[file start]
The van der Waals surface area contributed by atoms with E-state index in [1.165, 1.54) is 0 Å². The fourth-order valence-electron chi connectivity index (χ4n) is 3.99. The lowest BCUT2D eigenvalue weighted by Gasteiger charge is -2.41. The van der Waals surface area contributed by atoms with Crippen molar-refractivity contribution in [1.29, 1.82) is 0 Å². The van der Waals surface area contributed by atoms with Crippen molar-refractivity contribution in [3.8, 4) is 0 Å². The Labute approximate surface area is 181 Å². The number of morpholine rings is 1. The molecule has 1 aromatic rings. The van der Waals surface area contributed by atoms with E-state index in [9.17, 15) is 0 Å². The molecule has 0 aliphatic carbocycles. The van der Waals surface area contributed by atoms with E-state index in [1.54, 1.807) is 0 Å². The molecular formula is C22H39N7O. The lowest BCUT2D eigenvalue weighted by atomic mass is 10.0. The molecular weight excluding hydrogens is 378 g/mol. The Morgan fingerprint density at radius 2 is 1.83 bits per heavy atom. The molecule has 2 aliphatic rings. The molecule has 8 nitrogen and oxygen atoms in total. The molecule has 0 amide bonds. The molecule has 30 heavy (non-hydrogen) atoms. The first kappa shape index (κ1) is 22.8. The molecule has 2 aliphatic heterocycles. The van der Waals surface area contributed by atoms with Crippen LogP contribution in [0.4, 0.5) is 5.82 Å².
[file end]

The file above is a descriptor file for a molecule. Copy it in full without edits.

The van der Waals surface area contributed by atoms with E-state index in [1.165, 1.54) is 0 Å². The fourth-order valence-electron chi connectivity index (χ4n) is 3.99. The lowest BCUT2D eigenvalue weighted by Gasteiger charge is -2.41. The van der Waals surface area contributed by atoms with Crippen molar-refractivity contribution in [1.29, 1.82) is 0 Å². The van der Waals surface area contributed by atoms with Crippen molar-refractivity contribution in [3.8, 4) is 0 Å². The Labute approximate surface area is 181 Å². The number of morpholine rings is 1. The molecule has 1 aromatic rings. The van der Waals surface area contributed by atoms with E-state index in [9.17, 15) is 0 Å². The molecule has 0 aliphatic carbocycles. The van der Waals surface area contributed by atoms with E-state index in [1.54, 1.807) is 0 Å². The molecular formula is C22H39N7O. The lowest BCUT2D eigenvalue weighted by atomic mass is 10.0. The molecular weight excluding hydrogens is 378 g/mol. The Morgan fingerprint density at radius 2 is 1.83 bits per heavy atom. The molecule has 2 aliphatic rings. The molecule has 8 nitrogen and oxygen atoms in total. The molecule has 0 amide bonds. The molecule has 30 heavy (non-hydrogen) atoms. The first kappa shape index (κ1) is 22.8. The molecule has 2 aliphatic heterocycles. The van der Waals surface area contributed by atoms with Crippen LogP contribution in [0.4, 0.5) is 5.82 Å².